Everyone's still busy congratulating Rand Paul on his exceptional Americanism. You know, the kind of Americanism that this country was founded upon, the kind that our grandparents and great grandparents died for. Well, not me.
Rand Paul’s staunch defense of civil liberties came as somewhat of surprise to me. He regularly mentioned the importance of Fifth Amendment saying, "I will not let Obama shred the Constitution."
But what do Rand Paul's positions really say about his support of the Constitution and civil liberties?
Back in 2010, Rand Paul came under fire for statements he made about the Civil Rights Act of 1964. On the Rachel Maddow Show, he seemed to suggest that he was unsure if he would have been in favor of the Civil Rights Act. Rand Paul has also come out in opposition of the Americans with Disabilities Act (ADA).
Rand Paul believes that the Civil Rights Act is wrong in principle. He believes that the government has no right to tell what private businesses do. This also accounts for his opposition to the ADA, but what does this position actually translate into?
Bruce Bartlett puts it this way:
"In short, the libertarian philosophy of Rand Paul and the Supreme Court of the 1880s and 1890s gave us almost 100 years of segregation, white supremacy, lynchings, chain gangs, the KKK, and discrimination of African Americans for no other reason except their skin color. The gains made by the former slaves in the years after the Civil War were completely reversed once the Supreme Court effectively prevented the federal government from protecting them."
Freedom does not only involve freedom from the government.
As an avid supporter of the Constitution, Rand Paul might have read the Interstate Commerce Clause, which even Lindsey Graham (R-S.C.) believes was used correctly in establishing the Civil Rights Act.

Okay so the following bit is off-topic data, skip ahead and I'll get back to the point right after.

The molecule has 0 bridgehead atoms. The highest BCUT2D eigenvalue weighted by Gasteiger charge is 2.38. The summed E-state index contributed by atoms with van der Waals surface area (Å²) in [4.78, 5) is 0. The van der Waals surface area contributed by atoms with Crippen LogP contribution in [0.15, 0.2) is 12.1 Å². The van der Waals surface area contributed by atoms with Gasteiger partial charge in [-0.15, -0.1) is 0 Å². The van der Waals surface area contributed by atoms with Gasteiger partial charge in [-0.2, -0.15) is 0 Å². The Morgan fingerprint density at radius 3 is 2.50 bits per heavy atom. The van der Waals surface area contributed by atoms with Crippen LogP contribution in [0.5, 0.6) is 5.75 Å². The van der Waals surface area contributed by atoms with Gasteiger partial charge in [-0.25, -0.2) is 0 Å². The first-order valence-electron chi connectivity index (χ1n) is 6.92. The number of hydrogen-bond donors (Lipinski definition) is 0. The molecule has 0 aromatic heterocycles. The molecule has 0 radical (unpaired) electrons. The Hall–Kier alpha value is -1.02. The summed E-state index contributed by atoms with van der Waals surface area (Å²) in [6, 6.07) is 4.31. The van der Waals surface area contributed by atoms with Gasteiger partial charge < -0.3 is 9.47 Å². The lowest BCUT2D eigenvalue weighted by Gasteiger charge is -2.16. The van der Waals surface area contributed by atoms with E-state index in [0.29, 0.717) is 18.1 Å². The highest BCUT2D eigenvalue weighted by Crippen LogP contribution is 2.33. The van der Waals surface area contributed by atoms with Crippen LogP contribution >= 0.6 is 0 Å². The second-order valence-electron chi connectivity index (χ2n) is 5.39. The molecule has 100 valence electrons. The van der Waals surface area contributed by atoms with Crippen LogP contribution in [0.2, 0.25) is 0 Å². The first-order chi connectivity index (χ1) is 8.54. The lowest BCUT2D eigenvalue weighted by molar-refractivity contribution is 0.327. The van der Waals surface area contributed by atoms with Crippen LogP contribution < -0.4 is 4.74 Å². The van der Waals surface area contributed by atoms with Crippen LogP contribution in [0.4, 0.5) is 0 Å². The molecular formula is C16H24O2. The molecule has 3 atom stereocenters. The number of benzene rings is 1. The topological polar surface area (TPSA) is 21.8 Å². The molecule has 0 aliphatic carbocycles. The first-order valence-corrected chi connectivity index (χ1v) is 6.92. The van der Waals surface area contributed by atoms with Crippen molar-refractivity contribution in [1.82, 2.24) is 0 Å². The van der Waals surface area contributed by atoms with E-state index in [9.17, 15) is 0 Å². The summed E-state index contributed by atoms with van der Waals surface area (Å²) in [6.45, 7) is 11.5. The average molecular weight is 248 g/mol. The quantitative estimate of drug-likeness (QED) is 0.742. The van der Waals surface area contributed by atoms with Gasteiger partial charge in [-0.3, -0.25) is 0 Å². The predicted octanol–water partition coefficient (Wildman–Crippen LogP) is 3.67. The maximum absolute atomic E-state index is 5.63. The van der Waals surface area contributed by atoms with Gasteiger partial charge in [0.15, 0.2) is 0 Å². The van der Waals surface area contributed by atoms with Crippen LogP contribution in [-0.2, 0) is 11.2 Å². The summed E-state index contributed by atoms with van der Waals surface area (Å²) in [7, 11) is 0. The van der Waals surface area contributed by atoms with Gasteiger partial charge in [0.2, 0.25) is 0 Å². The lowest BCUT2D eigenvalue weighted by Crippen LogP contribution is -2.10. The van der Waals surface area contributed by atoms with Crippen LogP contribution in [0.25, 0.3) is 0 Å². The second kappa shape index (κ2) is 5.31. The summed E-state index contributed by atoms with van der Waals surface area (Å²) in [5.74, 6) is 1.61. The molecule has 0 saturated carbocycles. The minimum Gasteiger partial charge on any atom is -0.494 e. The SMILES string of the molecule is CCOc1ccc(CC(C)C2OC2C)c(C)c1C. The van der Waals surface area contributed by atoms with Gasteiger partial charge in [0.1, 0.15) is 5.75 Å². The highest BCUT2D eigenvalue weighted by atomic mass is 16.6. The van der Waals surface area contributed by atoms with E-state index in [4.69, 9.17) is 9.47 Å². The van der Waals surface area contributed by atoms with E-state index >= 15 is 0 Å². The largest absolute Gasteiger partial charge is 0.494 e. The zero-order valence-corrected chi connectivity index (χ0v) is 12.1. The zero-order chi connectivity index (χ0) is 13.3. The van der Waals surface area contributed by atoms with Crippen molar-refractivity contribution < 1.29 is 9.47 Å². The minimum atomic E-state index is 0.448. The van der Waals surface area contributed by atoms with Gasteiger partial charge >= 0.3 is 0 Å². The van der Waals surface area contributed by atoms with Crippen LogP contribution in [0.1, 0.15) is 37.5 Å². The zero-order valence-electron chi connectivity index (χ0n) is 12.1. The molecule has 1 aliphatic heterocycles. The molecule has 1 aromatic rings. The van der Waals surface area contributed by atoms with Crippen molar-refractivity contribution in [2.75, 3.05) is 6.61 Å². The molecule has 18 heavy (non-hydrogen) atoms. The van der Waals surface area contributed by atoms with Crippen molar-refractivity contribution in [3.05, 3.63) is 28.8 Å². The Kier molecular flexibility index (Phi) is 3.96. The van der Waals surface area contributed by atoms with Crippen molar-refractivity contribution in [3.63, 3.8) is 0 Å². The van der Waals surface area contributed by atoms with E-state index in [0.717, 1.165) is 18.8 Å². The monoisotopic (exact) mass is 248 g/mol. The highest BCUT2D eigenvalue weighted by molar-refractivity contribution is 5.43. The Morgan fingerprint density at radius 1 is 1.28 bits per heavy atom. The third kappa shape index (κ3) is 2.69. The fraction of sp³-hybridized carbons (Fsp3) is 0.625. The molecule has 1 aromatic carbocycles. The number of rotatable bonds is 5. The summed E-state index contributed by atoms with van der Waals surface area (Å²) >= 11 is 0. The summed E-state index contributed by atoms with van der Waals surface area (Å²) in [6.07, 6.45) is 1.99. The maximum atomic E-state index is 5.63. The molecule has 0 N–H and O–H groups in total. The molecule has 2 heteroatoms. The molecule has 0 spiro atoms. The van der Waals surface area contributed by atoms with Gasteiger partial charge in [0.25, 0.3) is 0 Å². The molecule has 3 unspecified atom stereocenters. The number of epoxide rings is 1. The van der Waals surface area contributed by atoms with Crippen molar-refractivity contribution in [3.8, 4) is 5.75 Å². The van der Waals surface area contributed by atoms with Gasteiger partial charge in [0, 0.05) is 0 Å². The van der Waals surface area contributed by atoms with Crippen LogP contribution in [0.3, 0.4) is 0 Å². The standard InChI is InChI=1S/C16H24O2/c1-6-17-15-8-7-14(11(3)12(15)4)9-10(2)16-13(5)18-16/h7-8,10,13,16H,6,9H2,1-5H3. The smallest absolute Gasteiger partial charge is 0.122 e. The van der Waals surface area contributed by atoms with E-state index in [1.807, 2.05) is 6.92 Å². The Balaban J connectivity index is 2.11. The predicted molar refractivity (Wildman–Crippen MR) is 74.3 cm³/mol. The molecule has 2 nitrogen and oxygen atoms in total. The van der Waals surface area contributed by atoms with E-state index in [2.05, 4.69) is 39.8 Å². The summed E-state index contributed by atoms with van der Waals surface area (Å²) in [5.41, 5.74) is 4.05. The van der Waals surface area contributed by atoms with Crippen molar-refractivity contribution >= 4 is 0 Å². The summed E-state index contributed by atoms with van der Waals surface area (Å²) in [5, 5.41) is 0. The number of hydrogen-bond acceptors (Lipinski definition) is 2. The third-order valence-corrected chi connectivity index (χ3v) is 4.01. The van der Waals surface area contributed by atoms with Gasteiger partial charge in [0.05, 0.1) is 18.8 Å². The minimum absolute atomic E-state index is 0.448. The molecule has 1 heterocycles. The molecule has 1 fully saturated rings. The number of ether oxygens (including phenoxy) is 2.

Rand Paul is so vehemently against the involvement of government in the everyday lives of U.S. citizens that he is willing to speak about it for thirteen hours. Unless it has to do with protecting the rights of women to choose what happens to their body. Paul believes that the "coarsening of our culture" leads to abortion. This, to me, is the ultimate hypocrisy.
When it comes to abortion, Paul has said it is the duty and responsibility of the government to protect life.
If he can justify government involvement in the case of abortion, why is government involvement in the ADA or the Civil Rights Act so problematic for him?
Civil liberties ask that we protect the rights of each person, that we protect each persons civil rights and freedoms. Is that not what these laws do?
It’s relatively easy to be petrified of the hypothetical, someday violation of our civil liberties. How nice it must be to only have to imagine what an attack on those freedoms would feel like? For many Americans, they already experience this. Every single day.
Minorities and those who are less fortunate are routinely denied full protection of their civil liberties. Where is his outrage for the way the justice system unfairly targets, treats, and convicts minorities?